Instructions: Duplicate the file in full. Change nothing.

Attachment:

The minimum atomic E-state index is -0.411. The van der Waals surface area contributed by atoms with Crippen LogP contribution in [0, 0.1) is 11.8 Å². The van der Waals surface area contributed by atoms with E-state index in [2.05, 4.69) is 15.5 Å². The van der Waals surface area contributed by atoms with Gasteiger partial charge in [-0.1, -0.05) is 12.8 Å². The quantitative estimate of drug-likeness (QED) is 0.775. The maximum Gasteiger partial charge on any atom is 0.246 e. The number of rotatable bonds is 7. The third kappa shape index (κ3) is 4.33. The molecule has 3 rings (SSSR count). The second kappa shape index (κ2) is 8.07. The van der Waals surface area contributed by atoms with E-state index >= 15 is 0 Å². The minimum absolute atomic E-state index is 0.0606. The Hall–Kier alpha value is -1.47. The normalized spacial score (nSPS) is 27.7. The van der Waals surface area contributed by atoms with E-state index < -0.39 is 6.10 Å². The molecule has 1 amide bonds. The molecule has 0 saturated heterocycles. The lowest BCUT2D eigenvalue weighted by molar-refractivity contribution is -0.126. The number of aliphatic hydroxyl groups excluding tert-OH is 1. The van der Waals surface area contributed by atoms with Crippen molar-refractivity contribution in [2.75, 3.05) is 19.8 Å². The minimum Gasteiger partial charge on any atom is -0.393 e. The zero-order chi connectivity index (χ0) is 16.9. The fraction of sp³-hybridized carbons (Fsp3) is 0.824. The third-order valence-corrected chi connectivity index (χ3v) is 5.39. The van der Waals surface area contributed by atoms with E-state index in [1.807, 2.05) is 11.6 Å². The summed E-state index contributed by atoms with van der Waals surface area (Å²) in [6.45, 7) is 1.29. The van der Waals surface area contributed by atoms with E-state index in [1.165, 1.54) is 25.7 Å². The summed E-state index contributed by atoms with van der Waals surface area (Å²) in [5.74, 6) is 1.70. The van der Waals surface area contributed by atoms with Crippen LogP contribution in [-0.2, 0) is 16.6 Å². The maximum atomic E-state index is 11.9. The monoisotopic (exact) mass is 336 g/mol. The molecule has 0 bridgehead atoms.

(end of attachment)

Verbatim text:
The minimum atomic E-state index is -0.411. The van der Waals surface area contributed by atoms with Crippen LogP contribution in [0, 0.1) is 11.8 Å². The van der Waals surface area contributed by atoms with E-state index in [2.05, 4.69) is 15.5 Å². The van der Waals surface area contributed by atoms with Gasteiger partial charge in [-0.1, -0.05) is 12.8 Å². The quantitative estimate of drug-likeness (QED) is 0.775. The maximum Gasteiger partial charge on any atom is 0.246 e. The number of rotatable bonds is 7. The third kappa shape index (κ3) is 4.33. The molecule has 3 rings (SSSR count). The second kappa shape index (κ2) is 8.07. The van der Waals surface area contributed by atoms with E-state index >= 15 is 0 Å². The minimum absolute atomic E-state index is 0.0606. The Hall–Kier alpha value is -1.47. The normalized spacial score (nSPS) is 27.7. The van der Waals surface area contributed by atoms with E-state index < -0.39 is 6.10 Å². The molecule has 1 amide bonds. The molecule has 0 saturated heterocycles. The lowest BCUT2D eigenvalue weighted by molar-refractivity contribution is -0.126. The number of aliphatic hydroxyl groups excluding tert-OH is 1. The van der Waals surface area contributed by atoms with Crippen molar-refractivity contribution in [2.75, 3.05) is 19.8 Å². The minimum Gasteiger partial charge on any atom is -0.393 e. The zero-order chi connectivity index (χ0) is 16.9. The fraction of sp³-hybridized carbons (Fsp3) is 0.824. The third-order valence-corrected chi connectivity index (χ3v) is 5.39. The van der Waals surface area contributed by atoms with E-state index in [1.807, 2.05) is 11.6 Å². The summed E-state index contributed by atoms with van der Waals surface area (Å²) in [6.45, 7) is 1.29. The van der Waals surface area contributed by atoms with E-state index in [1.165, 1.54) is 25.7 Å². The summed E-state index contributed by atoms with van der Waals surface area (Å²) in [5.74, 6) is 1.70. The van der Waals surface area contributed by atoms with Crippen LogP contribution in [-0.2, 0) is 16.6 Å². The maximum atomic E-state index is 11.9. The monoisotopic (exact) mass is 336 g/mol. The molecule has 0 bridgehead atoms.